Decline in growth of foraminifer Marginopora rossi under eutrophication and ocean acidification scenarios

TitleDecline in growth of foraminifer Marginopora rossi under eutrophication and ocean acidification scenarios
Publication TypeJournal Article
Year of Publication2013
AuthorsReymond CE, Lloyd A, Kline DI, Dove SG, Pandolfi JM
JournalGlobal Change Biology
Date Published2013/01
Type of ArticleReview
ISBN Number1354-1013
Accession NumberWOS:000312155100025
Keywordsamphistegina-lobifera; bearing benthic foraminifera; biomineralization; calcite; coral calcification; eutrophication; foraminiferal physiology; great-barrier-reef; high-Mg; inorganic carbon; intracellular ph; larger foraminifera; nutrients; ocean acidification; planktonic-foraminifera; reduced calcification; water column

The combination of global and local stressors is leading to a decline in coral reef health globally. In the case of eutrophication, increased concentrations of dissolved inorganic nitrogen (DIN) and phosphorus (DIP) are largely attributed to local land use changes. From the global perspective, increased atmospheric CO2 levels are not only contributing to global warming but also ocean acidification (OA). Both eutrophication and OA have serious implications for calcium carbonate production and dissolution among calcifying organisms. In particular, benthic foraminifera precipitate the most soluble form of mineral calcium carbonate (high-Mg calcite), potentially making them more sensitive to dissolution. In this study, a manipulative orthogonal two-factor experiment was conducted to test the effects of dissolved inorganic nutrients and OA on the growth, respiration and photophysiology of the large photosymbiont-bearing benthic foraminifer, Marginopora rossi. This study found the growth rate of M. rossi was inhibited by the interaction of eutrophication and acidification. The relationship between M. rossi and its photosymbionts became destabilized due to the photosymbiont's release from nutrient limitation in the nitrate-enriched treatment, as shown by an increase in zooxanthellae cells per host surface area. Foraminifers from the OA treatments had an increased amount of Chl a per cell, suggesting a greater potential to harvest light energy, however, there was no net benefit to the foraminifer growth. Overall, this study demonstrates that the impacts of OA and eutrophication are dose dependent and interactive. This research indicates an OA threshold at pH 7.6, alone or in combination with eutrophication, will lead to a decline in M. rossi calcification. The decline in foraminifera calcification associated with pollution and OA will have broad ecological implications across their ubiquitous range and suggests that without mitigation it could have serious implications for the future of coral reefs.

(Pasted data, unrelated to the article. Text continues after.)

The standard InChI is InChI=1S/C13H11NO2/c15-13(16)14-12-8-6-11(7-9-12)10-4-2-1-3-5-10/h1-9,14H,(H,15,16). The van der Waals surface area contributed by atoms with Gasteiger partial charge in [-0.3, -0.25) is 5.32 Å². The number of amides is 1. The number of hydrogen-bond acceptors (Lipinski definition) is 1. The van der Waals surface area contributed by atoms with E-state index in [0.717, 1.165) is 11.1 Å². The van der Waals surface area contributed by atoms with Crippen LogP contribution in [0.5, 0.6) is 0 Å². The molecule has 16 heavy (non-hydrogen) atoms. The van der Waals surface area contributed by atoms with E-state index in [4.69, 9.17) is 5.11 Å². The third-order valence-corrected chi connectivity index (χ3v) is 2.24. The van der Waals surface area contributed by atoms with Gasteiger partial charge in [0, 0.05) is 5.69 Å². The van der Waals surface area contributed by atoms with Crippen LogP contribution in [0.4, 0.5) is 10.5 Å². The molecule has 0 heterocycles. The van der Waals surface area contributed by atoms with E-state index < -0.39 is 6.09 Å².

Short TitleGlob. Change Biol.
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